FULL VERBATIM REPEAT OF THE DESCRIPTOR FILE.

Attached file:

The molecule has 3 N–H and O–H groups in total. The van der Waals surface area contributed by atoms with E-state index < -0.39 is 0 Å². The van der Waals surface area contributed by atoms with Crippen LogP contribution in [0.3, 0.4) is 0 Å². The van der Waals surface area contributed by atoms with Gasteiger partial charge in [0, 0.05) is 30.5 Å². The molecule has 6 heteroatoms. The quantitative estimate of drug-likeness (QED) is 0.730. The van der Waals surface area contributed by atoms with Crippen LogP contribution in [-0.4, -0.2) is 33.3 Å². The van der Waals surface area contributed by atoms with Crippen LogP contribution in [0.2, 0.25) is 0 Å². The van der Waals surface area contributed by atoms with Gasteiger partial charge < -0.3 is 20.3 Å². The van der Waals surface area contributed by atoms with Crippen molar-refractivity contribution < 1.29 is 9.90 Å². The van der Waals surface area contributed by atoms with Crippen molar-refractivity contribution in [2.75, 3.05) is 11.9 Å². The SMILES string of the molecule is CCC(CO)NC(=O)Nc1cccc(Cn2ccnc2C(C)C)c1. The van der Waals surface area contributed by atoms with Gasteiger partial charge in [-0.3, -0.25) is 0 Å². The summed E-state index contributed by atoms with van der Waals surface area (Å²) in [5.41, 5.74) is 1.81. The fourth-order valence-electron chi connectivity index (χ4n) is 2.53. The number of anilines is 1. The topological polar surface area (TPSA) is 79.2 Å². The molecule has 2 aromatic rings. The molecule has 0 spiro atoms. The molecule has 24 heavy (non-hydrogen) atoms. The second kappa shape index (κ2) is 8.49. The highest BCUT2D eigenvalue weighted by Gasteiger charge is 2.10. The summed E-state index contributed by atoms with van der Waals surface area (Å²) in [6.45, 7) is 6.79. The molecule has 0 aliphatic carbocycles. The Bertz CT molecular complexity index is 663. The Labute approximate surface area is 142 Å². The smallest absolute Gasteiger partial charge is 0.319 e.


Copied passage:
The molecule has 3 N–H and O–H groups in total. The van der Waals surface area contributed by atoms with E-state index < -0.39 is 0 Å². The van der Waals surface area contributed by atoms with Crippen LogP contribution in [0.3, 0.4) is 0 Å². The van der Waals surface area contributed by atoms with Gasteiger partial charge in [0, 0.05) is 30.5 Å². The molecule has 6 heteroatoms. The quantitative estimate of drug-likeness (QED) is 0.730. The van der Waals surface area contributed by atoms with Crippen LogP contribution in [-0.4, -0.2) is 33.3 Å². The van der Waals surface area contributed by atoms with Crippen LogP contribution in [0.2, 0.25) is 0 Å². The van der Waals surface area contributed by atoms with Gasteiger partial charge < -0.3 is 20.3 Å². The van der Waals surface area contributed by atoms with Crippen molar-refractivity contribution < 1.29 is 9.90 Å². The van der Waals surface area contributed by atoms with Crippen molar-refractivity contribution in [2.75, 3.05) is 11.9 Å². The SMILES string of the molecule is CCC(CO)NC(=O)Nc1cccc(Cn2ccnc2C(C)C)c1. The van der Waals surface area contributed by atoms with Gasteiger partial charge in [-0.3, -0.25) is 0 Å². The summed E-state index contributed by atoms with van der Waals surface area (Å²) in [5.41, 5.74) is 1.81. The fourth-order valence-electron chi connectivity index (χ4n) is 2.53. The number of anilines is 1. The topological polar surface area (TPSA) is 79.2 Å². The molecule has 2 aromatic rings. The molecule has 0 spiro atoms. The molecule has 24 heavy (non-hydrogen) atoms. The second kappa shape index (κ2) is 8.49. The highest BCUT2D eigenvalue weighted by Gasteiger charge is 2.10. The summed E-state index contributed by atoms with van der Waals surface area (Å²) in [6.45, 7) is 6.79. The molecule has 0 aliphatic carbocycles. The Bertz CT molecular complexity index is 663. The Labute approximate surface area is 142 Å². The smallest absolute Gasteiger partial charge is 0.319 e.